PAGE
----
- Open-Sourcing. We utilize every resource at our disposal for the common good. How cool is that?
- Birth Control. Birth control says the garden isn’t ready (and may never be) to properly care for a flower—the most responsible decision you can make.
- Capitalism. Capitalism requires a loser for every winner. It also requires growth, or it collapses. Does this sound sustainable to you?
- Preemptive Strike/Retribution. More of the same whether first or last in is not sustainability.
- Internet Neutrality. Restricting the flow of internet traffic so some gain an unfair advantage creates imbalance, instability, and is short-sighted.
- Economic/Environmental Regulation. Regulations are put in place as a result of the unsustainable exploitation that occurred without them.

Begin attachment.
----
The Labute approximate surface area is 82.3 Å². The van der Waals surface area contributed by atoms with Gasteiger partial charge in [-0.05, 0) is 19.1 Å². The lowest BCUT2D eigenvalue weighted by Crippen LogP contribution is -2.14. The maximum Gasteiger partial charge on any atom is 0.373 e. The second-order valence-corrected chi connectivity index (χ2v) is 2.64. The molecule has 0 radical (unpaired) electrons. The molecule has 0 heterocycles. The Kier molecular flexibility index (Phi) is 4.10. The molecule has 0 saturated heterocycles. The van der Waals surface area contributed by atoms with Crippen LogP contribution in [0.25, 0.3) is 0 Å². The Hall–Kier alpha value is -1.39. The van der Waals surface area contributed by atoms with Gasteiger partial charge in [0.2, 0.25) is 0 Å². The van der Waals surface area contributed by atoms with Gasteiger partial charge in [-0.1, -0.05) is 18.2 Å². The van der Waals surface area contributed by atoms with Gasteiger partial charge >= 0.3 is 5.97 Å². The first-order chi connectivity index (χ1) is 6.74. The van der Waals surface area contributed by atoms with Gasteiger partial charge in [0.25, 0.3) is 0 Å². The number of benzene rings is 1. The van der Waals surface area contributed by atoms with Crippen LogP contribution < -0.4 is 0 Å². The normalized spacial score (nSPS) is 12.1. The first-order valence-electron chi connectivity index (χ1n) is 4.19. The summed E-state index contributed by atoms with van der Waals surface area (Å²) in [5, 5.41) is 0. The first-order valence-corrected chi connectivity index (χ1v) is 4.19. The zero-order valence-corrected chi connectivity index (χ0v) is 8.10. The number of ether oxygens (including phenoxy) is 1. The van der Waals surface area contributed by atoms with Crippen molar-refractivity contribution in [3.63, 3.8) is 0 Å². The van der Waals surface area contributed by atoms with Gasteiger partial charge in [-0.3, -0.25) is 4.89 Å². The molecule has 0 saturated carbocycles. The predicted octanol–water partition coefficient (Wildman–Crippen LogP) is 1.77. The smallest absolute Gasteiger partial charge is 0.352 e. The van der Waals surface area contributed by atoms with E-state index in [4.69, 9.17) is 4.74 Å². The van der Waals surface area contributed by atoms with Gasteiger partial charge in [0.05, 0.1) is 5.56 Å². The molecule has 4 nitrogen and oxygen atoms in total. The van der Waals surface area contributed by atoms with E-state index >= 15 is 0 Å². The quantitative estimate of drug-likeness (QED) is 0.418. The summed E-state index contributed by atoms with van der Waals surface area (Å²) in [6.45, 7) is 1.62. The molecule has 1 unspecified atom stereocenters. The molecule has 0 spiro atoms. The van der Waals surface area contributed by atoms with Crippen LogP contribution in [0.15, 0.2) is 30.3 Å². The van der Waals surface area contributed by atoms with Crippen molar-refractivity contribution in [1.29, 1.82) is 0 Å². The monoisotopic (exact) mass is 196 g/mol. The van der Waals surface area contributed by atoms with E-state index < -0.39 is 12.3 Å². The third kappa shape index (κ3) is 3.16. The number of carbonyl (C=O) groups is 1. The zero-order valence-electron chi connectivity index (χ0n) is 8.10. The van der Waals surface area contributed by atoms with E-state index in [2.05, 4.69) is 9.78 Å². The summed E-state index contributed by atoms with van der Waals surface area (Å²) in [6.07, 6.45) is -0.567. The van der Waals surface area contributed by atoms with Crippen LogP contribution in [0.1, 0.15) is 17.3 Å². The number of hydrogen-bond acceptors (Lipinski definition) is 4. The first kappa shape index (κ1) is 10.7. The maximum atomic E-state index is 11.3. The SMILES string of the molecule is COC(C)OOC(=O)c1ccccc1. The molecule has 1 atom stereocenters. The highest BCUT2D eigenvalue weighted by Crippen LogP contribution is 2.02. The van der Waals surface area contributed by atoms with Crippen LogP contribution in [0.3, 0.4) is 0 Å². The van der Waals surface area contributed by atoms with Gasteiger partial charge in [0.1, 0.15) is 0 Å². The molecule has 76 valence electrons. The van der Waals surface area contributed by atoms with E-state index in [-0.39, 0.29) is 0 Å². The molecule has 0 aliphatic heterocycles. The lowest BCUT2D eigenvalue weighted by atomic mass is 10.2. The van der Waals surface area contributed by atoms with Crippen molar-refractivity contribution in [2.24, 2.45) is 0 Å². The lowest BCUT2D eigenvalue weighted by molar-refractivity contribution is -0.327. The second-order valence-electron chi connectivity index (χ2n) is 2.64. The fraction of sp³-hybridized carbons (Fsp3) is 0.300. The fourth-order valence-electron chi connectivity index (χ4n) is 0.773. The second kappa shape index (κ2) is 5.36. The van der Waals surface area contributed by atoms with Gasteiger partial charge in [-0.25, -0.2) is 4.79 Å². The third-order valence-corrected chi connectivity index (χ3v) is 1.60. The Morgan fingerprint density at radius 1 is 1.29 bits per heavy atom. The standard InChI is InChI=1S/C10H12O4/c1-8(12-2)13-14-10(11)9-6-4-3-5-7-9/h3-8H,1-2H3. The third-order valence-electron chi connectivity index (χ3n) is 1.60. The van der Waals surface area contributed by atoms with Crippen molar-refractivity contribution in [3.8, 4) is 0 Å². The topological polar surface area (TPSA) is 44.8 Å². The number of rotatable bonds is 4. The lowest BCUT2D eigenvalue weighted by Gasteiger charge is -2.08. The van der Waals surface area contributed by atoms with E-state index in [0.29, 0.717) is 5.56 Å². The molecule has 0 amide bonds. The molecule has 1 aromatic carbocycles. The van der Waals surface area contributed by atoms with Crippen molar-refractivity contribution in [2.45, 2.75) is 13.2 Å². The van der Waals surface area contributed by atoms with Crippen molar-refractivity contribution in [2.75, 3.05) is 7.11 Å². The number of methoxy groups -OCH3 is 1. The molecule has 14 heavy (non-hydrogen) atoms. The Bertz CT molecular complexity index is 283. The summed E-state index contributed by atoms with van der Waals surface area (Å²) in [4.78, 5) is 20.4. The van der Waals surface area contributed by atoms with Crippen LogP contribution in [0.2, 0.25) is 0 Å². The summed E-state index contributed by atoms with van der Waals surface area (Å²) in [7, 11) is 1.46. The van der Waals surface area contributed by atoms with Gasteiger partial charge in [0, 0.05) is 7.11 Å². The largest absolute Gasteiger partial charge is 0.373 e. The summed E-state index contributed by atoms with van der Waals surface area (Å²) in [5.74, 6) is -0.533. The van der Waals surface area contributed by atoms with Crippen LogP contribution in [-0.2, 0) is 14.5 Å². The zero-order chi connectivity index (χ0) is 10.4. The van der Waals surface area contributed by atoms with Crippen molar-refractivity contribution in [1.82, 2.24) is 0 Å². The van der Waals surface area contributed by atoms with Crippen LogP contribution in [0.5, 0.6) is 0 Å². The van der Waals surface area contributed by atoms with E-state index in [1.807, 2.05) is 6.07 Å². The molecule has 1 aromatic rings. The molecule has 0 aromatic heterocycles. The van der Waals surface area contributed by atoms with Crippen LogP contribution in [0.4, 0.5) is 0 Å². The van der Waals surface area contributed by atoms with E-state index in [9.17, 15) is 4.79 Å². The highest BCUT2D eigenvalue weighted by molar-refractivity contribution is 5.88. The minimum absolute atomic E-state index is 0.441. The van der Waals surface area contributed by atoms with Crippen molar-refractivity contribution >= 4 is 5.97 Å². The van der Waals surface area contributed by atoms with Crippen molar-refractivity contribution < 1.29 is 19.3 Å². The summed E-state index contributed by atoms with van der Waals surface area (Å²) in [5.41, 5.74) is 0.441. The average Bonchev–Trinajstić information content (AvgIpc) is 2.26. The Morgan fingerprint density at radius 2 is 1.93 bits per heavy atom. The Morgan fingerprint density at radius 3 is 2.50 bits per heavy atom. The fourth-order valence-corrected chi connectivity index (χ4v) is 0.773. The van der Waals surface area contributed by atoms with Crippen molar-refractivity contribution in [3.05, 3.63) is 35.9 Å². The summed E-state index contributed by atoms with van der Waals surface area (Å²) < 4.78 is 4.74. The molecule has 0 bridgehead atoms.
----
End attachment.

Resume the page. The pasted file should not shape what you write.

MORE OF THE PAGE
- End of Life Planning. As we optimally prepare for new life, it is sustainable to minimize extended suffering in death for all parties involved so everyone can get back to the business of living.
- Public Demonstrations. Demonstrations are a collective, “Houston, we have a problem.” Peaceful demonstrations advance human consciousness faster than without them.
- Abortion. One of the most hotly debated social issues on the planet while millions desperately live and die of disease, starvation, and war around the globe—neglected by a global community who doesn’t value existing life enough to solve the problems that would make abortion an unnecessary and outdated practice. This deserves its own article. (Coming soon.)